The IT Crowd is a British sitcom by Channel 4, written by Graham Linehan, produced by Ash Atalla and starring Chris O’Dowd, Richard Ayoade, Katherine Parkinson and Matt Berry. The “IT” in the show’s title can be pronounced as either the word it /ˈɪt/, as in “the ‘it’ crowd”, or as the letters IT /ˌaɪˈtiː/, as in the abbreviation for information technology.
Set in the London offices of the fictional Reynholm Industries, the show revolves around the three staff members of its IT department: a geeky genius named Maurice Moss (Ayoade), the workshy Roy Trenneman (O’Dowd), and Jen Barber (Parkinson), the department head/Relationship Manager, who knows nothing about IT. The show also focuses on the bosses of Reynholm Industries: Denholm Reynholm (Chris Morris) and his son Douglas (Berry).
The comedy premiered on Channel 4 on 3 February 2006, and ran for four series of 6 episodes each. Although a fifth series was commissioned, Graham Linehan announced on 20 October 2011 that there would not be a fifth series, only an extended special in 2012 with the possibility of a film afterwards.
The show was the third successful sitcom creation of Graham Linehan, following Father Ted (co-written with Arthur Mathews) and Black Books (co-written with Dylan Moran).
The IT Crowd is set in the offices of Reynholm Industries, a fictional British corporation in central London. It focuses on the shenanigans of the three-strong IT support team located in a dingy, untidy, and unkempt basement – a great contrast to the shining modern architecture and stunning London views enjoyed by the rest of the organisation. The obscurity surrounding what the company does serves as a running gag throughout the series – all that is known is that the company bought and sold ITV (a fact which Denholm Reynholm forgot completely), and once made part-year profits of “eighteen hundred billion billion”. Douglas Reynholm claims his father Denholm Reynholm described the IT department as being run by “a dynamic go-getter, a genius and a man from Ireland”.
Moss and Roy, the two technicians, are portrayed as socially inept geeks or, in Denholm Reynholm’s words, “standard nerds”. Despite the company’s dependence on their services, they are despised, ignored, and considered losers by the rest of the staff. Roy’s exasperation is reflected in his support techniques of ignoring the phone in the hope it will stop ringing, and using reel-to-reel tape recordings of stock IT suggestions (“Have you tried turning it off and on again?” and “Is it definitely plugged in?”). He expresses his personality by wearing a different geek T-shirt in each episode. Moss’ wide and intricate knowledge of all things technical is reflected in his extremely accurate yet utterly indecipherable suggestions, while he demonstrates a complete inability to deal with practical problems like extinguishing fires and removing spiders.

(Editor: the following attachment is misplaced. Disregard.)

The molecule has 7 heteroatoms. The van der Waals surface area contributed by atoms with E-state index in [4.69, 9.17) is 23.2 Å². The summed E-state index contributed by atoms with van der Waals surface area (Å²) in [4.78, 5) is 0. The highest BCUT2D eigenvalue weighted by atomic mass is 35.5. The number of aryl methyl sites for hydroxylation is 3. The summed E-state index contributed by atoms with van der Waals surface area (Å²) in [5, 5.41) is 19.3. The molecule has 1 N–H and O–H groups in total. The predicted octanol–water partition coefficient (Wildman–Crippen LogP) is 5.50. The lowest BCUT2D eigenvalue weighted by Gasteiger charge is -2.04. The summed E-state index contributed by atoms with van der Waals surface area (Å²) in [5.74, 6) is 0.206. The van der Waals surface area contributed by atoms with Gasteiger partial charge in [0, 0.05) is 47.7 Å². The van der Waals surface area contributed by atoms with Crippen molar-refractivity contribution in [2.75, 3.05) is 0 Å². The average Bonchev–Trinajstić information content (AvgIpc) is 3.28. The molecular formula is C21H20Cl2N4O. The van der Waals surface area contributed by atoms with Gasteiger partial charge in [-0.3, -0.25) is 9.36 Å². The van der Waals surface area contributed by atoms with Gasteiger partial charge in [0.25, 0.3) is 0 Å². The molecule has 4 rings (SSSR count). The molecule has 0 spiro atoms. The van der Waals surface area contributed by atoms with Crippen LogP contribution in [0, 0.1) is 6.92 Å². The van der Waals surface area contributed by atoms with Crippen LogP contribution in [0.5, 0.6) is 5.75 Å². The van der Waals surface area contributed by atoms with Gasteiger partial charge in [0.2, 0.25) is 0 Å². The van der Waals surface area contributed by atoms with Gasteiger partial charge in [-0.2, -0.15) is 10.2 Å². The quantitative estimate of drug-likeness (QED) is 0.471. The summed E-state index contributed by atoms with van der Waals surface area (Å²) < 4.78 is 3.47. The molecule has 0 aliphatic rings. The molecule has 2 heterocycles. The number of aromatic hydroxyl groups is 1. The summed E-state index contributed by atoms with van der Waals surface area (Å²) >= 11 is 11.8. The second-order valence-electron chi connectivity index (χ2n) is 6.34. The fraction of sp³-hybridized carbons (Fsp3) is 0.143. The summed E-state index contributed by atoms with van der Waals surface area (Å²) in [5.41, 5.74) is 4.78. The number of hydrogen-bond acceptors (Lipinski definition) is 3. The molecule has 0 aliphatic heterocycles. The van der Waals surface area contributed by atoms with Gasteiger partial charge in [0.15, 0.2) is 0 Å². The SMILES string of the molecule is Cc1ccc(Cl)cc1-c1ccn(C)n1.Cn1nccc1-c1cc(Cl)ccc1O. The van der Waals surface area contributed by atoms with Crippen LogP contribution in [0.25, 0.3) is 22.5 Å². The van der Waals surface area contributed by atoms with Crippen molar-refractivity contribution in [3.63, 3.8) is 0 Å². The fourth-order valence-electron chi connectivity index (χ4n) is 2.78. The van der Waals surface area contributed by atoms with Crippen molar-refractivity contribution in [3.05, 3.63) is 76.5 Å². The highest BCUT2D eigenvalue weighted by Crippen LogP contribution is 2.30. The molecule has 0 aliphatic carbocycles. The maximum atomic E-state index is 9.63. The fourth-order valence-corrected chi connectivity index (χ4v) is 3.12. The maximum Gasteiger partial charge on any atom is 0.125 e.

Jen, the newest member of the team, is hopelessly non-technical, despite claiming on her CV that she has “a lot of experience with computers”. As Denholm, the company boss, is equally tech-illiterate, he is convinced by Jen’s interview bluffing and appoints her head of the IT department. Her official title is “relationship manager”, yet her attempts at bridging the gulf between the technicians and the business generally have the opposite effect, landing Jen in situations just as ludicrous as those of her team-mates.
The first series of the IT Crowd sees the entry of Jen, and how geeks such as Roy and Moss can build up a relationship with someone hopelessly computer-illiterate like Jen.
Throughout the second series, Moss and Roy make an attempt at becoming more social by trying to make new friends. Meanwhile Jen has trouble with the new head of Reynholm Industries, Douglas Reynholm.
Roy gets himself into more awkward situations with football fans, builders and general nerds. Jen shows how tech-illiterate she is to an even further extent, while Moss also loses some of his computer skills and, on top of that, there are run-ins with cannibals and bank robbers.
The final series generally concentrates on the IT Department’s interactions amongst themselves, and their relationship with outsiders: Roy’s breakup from a long-term relationship, Moss’s combat with his inner rebel, Jen’s relationship with a new boyfriend, and Douglas’s acceptance of the “loss” of his wife.
Learn more about the concepts, principles and symbolism behind the subliminals found in this television series: